Industry

Equipment moved off abandoned Lincolnshire well site

Laughton lorries leave

Egdon Resources has been moving equipment off its oil exploration site at Laughton in Lincolnshire after deciding to abandon the well.

The company announced last week the hydrocarbon shows were “not sufficiently encouraging to warrant testing”.

A year ago today, Egdon announced it was abandoning another Lincolnshire well,  Kiln Lane-1, near Immingham, for similar reasons.

Laughton-1

For the past two days, campaigners against drilling have been filming vehicles leaving the Laughton site with equipment and materials.

The well, between Scunthorpe and Gainsborough, is in PEDL209. It was spudded on 12 February 2016 and drilled to a depth of 1,700m.

Laughton Lincs rig

Egdon had said in February (link to statement) the Laughton-1 well would target an estimated resource of 1.3m barrels of oil in a 15m sandstone reservoir known as Silkstone Rock. Other potential reservoirs were thought to be the Kilburn Sandstone and Wingfield Flags.

But the Silkstone Rock turned out to be “poorly developed”, the company said. It told DrillorDrop today the hydrocarbon shows were:

“below the “cut-off” used by the industry and at a level where we would expect mostly formation water rather than oil to be produced if the well was tested or produced.”

A spokesperson for Egdon added:

“The well has already been plugged with a series of cement plugs in line with an approved programme of work and best industry practice.  The surface casing has also been cut below ground level and a plate welded on in preparation for site restoration.”

“Restoration will commence as soon as the contractor can mobilise to site and when weather conditions are appropriate for ground works.  We expect this to be in around 4-6 weeks.  All materials will be removed and the site will be returned to agricultural use as required by our planning consent and under the terms of our environment agency permit.”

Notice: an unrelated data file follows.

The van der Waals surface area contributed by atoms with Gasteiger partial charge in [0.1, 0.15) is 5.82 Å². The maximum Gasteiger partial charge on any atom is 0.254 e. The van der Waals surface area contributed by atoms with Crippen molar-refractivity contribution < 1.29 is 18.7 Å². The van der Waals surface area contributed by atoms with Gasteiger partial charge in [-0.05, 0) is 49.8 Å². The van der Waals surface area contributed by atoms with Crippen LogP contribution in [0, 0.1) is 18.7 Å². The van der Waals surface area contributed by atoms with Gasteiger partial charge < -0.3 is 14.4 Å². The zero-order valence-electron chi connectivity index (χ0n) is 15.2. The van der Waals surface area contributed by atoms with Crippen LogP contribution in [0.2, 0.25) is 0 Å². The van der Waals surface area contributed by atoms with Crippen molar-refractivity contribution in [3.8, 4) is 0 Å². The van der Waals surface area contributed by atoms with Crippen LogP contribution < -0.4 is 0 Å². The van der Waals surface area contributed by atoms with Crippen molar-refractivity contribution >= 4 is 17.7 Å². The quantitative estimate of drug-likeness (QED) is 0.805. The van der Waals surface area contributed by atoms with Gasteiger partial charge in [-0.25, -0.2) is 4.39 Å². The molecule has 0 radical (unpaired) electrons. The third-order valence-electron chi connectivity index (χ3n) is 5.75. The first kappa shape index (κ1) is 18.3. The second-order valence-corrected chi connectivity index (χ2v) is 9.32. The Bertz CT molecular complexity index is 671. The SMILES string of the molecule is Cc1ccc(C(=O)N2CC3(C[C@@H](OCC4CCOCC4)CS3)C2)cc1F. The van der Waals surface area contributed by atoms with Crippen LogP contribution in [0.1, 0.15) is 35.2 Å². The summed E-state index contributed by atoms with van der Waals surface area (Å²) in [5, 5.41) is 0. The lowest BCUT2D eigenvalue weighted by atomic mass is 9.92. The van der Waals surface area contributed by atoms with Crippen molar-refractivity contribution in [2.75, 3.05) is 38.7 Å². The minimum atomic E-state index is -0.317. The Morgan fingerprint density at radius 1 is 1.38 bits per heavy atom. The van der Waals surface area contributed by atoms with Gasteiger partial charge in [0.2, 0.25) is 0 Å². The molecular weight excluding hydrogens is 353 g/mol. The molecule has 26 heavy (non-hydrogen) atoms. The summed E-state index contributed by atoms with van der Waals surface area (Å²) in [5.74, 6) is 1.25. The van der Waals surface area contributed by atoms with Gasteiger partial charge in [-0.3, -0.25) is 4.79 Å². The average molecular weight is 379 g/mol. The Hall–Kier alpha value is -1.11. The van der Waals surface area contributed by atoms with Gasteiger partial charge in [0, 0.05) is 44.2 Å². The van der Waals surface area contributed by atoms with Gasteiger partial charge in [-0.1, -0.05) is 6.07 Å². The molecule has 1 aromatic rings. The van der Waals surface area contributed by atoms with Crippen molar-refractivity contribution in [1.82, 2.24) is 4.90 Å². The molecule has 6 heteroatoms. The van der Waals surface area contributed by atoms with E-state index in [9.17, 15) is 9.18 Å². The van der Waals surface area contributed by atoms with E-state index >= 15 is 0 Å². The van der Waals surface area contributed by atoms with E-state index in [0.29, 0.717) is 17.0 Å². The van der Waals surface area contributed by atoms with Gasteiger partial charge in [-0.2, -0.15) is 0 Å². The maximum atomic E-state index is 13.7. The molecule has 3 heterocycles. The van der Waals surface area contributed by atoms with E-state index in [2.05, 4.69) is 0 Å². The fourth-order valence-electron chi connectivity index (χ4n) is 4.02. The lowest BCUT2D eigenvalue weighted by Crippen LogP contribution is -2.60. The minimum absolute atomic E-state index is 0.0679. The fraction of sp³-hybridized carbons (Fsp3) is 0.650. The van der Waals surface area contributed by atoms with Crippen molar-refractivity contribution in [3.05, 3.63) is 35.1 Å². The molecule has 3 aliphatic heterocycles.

Future plans

Egdon said there were two other conventional prospects in PEDL209. And its managing director, Mark Abbott, said there was also unconventional potential in the licence area.

He said:

“This completes the work commitment for the licence’s first term and allows it to proceed into its second term during which the remaining conventional and unconventional hydrocarbon potential will be further evaluated.”

We asked the company about its plans. Here are our questions and Egdon’s replies:

Q Where are the two other conventional prospects in PEDL209 (mentioned in the press release of 14th March 2016)?
A The two other conventional prospects are located a number of kilometres to the north and south of the Laughton site.

Q Does Egdon have planning permission and permits in place for these prospects?
A Egdon does not have planning permission or permits in place for these prospects.

Q When does the company plan to begin exploration in these conventional prospects?
A We have no firm plans for exploration of these additional conventional prospects and will now integrate the results of the Laughton-1 well before deciding on any further activity if any in relation to these prospects.

Unconventional prospects

Q What are the unconventional resources in PEDL209 referred to in the press release and when does Egdon propose to begin?
A PEDL209 is in the extreme eastern part of the Gainsborough Trough geological basin where the BGS in their 2013 report, identified potential for shale gas resources at depth beneath the basin within the so called Bowland Hodder intervals.  Any activity in PEDL209 will be dependent upon the results of other planned drilling within the region, with the company having no firm plans for unconventional drilling in this licence at the present time.

Q As this work completes the commitment under the first term of the licence for PEDL 209, when does the second term begin?
A 1st July 2016

Kiln Lane

The Kiln Lane 1 exploration well at Mauxhall Farm, Stallingborough, was drilled in February and March 2015 to a depth of 2,291m.

The well, in PEDL181, was targetting sandstones containing what had been estimated at 2.9m barrels of recoverable oil.

But in a statement on 23rd March 2015 Egdon said the sandstones encountered were water wet and the well would be plugged and abandoned.

Link to Egdon’s licence map



This report is part of DrillOrDrop’s Rig Watch project. Rig Watch receives funding from the Joseph Rowntree Reform Trust. More details here

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